The Denver Post - - NEWS - — David Migoya, The Den­ver Post

U.S. Sens. Cory Gard­ner and Michael Ben­net wants to know what the U.S. Depart­ment of Vet­er­ans Af­fairs is do­ing to solve the agency’s re­cur­ring prob­lems in Colorado with sched­ul­ing speedy med­i­cal ap­point­ments, ac­cord­ing to let­ters they sent Tues­day.

Sep­a­rate one-page let­ters from the Colorado Repub­li­can and Demo­crat to VA Sec. David Shulkin come five days af­ter The Den­ver Post re­ported that wait­ing times in the Den­ver-based East­ern Colorado Health Care Sys­tem are among the worst na­tion­ally.

“The Vet­er­ans Ac­cess, Choice and Ac­count­abil­ity Act of 2014 was im­ple­mented to fix the shame­ful wait times for vet­er­ans,” Gard­ner wrote. “How­ever, (The Post’s) re­port in­di­cates that the VA has done very lit­tle to im­prove the sit­u­a­tion in Colorado.”

Wrote Ben­net: “This trend is deeply con­cern­ing and un­ac­cept­able for vet­er­ans liv­ing across the Rocky Moun­tain Re­gion.”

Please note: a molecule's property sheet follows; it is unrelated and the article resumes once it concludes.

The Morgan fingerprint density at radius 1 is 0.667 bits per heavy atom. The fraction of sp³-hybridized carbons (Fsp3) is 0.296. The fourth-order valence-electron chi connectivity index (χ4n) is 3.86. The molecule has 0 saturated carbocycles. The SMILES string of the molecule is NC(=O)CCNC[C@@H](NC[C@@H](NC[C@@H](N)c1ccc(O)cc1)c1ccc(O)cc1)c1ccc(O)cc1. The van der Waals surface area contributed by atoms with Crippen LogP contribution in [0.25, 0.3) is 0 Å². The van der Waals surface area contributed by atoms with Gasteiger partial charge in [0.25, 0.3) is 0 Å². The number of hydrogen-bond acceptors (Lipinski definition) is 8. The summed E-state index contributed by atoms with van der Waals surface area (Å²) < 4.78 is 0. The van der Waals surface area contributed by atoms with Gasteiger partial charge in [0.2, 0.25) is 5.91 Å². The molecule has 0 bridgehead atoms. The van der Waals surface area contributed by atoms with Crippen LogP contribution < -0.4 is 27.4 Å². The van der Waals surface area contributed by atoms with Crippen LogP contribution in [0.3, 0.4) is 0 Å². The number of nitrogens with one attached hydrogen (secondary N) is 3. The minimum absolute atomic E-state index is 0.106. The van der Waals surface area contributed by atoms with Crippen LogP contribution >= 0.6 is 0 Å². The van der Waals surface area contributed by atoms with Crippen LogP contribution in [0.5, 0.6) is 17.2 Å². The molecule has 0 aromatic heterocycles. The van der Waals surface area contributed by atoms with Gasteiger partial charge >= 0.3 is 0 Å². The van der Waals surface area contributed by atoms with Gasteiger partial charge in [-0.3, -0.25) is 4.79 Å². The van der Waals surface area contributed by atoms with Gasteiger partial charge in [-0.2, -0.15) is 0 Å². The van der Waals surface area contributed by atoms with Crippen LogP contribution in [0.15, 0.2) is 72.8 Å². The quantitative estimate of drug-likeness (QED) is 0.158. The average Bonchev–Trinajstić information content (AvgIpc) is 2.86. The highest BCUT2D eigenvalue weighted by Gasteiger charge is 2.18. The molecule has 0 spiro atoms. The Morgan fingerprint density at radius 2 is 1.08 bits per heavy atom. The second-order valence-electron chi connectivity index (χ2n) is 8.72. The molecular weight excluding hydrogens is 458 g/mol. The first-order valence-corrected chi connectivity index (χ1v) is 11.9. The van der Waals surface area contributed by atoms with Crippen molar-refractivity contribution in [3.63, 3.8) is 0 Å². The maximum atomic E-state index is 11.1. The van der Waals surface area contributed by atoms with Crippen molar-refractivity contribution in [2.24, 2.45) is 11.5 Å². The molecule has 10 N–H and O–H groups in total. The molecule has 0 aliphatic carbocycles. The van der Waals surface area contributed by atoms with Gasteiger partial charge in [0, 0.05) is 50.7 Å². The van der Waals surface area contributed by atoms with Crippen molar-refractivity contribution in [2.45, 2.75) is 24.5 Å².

VA pa­tient-ac­cess data re­leased on July 1 show that the av­er­age wait for a pri­mary care ap­point­ment at just the Den­ver VA Med­i­cal Cen­ter has grown to more than 18 days, nearly four times the na­tional av­er­age.

Ad­min­is­tra­tors put part of the blame on a short­age of physi­cians and prac­ti­cal nurses, as well as a heavy in­flux of new pa­tients. The new­est vet­er­ans face the long­est waits, data show, with pe­ri­ods av­er­ag­ing 47 days for a visit with a pri­mary care physi­cian in Den­ver and 37 days in Aurora.

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